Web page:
3. Look for successful analysis samples/steps. If the analysis halted with ErrorOccurred, any data generated in steps prior to the error may still be trustworthy, especially if the problem was simply a mis-specified parameter. Similarly, RunningWithErrors often occurs when one sample had a problem, but the analysis could complete for the remaining samples. For example, if mapping DNA-seq data was successful for 99 of 100 samples, there is no need to re-run those again.
  4. Save the omicscript that was generated. The omicscript at the top of the log can be copied, edited, excerpted, etc. to re-run part of an analysis, continue with an analysis, change input files, etc, with minimal effort.
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Save early, Save often

Pipeline scripts should have a SaveProject#For Server Pipeline step after every major analysis step:

Begin SaveProject;

This "commits" successful output data to the project, even in the event of an ErrorOccurred message. This simple addition can save hours of computation time!

Example: Corrupted file in RNA-seq pipeline

For this example, a few characters were introduced to the start of one .fastq file from the RNA-seq tutorial (renamed SRR521524b_1.bad.fastq.gz), which should cause this file to fail in all analyses. This file was submitted with the others to an RNA-seq pipeline script, resulting in a “Running with errors”/”Completed with errors” status.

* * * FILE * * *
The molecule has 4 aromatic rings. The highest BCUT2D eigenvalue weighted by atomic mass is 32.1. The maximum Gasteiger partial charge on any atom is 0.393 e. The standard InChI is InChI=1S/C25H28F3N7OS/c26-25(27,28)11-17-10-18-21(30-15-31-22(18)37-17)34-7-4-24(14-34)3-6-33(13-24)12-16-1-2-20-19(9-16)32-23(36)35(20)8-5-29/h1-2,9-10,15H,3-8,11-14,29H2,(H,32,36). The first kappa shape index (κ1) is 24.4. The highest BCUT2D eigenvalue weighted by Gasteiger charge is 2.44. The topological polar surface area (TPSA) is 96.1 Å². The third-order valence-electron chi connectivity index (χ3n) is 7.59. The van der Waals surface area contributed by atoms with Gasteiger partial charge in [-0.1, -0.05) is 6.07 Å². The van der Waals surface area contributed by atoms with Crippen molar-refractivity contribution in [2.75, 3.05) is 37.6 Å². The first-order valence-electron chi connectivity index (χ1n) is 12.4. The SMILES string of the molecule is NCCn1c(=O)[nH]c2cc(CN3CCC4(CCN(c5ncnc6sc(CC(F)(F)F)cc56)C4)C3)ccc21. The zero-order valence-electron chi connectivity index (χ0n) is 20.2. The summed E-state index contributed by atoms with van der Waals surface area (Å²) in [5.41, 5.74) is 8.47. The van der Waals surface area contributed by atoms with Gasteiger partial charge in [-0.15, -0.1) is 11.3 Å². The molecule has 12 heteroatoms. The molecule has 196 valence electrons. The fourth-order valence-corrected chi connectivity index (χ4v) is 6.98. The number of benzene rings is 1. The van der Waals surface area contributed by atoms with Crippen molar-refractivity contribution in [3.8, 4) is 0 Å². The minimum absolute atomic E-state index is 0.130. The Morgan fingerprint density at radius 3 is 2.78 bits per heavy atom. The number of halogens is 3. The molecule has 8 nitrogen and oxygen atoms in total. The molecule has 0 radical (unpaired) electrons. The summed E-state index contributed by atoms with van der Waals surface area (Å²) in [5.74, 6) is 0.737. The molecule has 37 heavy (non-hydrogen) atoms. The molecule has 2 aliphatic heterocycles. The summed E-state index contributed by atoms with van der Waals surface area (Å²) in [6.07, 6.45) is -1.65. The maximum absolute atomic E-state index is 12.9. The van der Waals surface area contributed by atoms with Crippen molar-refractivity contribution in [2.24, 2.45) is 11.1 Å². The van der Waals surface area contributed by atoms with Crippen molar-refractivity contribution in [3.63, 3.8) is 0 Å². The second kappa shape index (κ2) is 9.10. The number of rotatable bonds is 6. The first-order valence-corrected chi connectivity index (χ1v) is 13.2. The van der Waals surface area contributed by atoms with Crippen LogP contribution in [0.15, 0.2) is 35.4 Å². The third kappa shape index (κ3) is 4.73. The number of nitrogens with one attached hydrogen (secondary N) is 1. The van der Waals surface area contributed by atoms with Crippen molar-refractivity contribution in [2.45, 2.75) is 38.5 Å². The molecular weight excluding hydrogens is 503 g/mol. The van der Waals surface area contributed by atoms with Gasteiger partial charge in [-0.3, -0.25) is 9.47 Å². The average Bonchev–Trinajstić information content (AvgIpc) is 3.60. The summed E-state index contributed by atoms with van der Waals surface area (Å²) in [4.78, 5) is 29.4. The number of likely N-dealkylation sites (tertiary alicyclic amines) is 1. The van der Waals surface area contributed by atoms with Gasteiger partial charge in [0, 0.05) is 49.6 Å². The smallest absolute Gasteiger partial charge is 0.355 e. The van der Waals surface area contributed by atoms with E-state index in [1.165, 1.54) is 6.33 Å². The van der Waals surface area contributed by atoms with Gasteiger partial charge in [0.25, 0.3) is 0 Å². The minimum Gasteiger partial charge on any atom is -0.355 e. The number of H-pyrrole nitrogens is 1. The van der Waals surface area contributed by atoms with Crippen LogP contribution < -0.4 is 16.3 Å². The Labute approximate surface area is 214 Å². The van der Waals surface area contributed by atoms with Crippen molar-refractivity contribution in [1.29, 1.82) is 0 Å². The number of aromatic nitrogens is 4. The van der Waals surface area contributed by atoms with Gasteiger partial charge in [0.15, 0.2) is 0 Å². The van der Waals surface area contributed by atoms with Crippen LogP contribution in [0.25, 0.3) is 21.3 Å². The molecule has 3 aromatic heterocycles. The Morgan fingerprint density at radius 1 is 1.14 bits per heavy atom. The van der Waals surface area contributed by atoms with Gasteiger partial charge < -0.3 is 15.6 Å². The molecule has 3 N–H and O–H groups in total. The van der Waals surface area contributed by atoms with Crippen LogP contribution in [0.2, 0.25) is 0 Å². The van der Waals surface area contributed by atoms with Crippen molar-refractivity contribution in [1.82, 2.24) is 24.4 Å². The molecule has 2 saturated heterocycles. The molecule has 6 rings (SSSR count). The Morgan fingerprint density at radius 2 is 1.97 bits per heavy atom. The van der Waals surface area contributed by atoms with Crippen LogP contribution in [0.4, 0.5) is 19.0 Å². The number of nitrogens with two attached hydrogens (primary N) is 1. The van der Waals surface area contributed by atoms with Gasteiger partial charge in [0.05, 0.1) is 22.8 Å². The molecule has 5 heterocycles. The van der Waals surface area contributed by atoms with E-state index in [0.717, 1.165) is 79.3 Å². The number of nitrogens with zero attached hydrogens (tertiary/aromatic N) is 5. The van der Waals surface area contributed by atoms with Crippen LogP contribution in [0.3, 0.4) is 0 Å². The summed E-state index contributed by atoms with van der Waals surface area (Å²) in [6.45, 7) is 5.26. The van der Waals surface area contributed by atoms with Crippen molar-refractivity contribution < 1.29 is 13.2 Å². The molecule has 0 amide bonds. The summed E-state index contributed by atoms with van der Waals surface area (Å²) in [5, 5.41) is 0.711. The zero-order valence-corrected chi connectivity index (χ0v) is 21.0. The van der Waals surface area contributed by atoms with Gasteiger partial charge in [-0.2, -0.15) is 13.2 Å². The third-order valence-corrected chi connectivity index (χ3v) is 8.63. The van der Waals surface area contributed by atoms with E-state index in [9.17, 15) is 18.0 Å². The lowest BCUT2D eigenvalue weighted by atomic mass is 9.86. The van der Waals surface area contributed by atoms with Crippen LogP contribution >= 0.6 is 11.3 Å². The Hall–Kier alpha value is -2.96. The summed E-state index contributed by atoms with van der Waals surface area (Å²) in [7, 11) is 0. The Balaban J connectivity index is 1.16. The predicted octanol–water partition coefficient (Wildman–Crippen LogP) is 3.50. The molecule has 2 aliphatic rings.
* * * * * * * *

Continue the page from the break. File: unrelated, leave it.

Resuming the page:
RecoverFromErrors ServerJobs FinishedWithErrors.png

By looking at the job log for this analysis, first notice that the full oscript is generated at the top, substituting pipeline script parameters for actual file and object names. This script can be saved, edited, and directly re-submitted once the error is fixed. Furthermore, steps/samples that completed successfully can simply be removed from this script, so the full analysis does not need to be re-run.

Also, the log indicates each completed step, such as

[00:29:07] ----------Finished ProcMapRnaSeqReadsToGenome----------
[00:29:07] ----------Started ProcSaveProject----------

So the user can be confident that the data were properly saved (excepting failed samples).

Searching for the word "Error" identifies points where sample SRR521524b_1.bad had an issue, starting with the Raw data QC step.

[00:02:24] Error occurred for server job (SRR521524b_1.bad). Error=Error occurred for file SRR521524b_1.bad
[00:02:24] . Error = Unsupported NGS raw file format: Unknown@@@
[00:02:24] Performing summarization (Mode=NgsQCWizard) for observation SRR521524b_1.bad...Retry#=2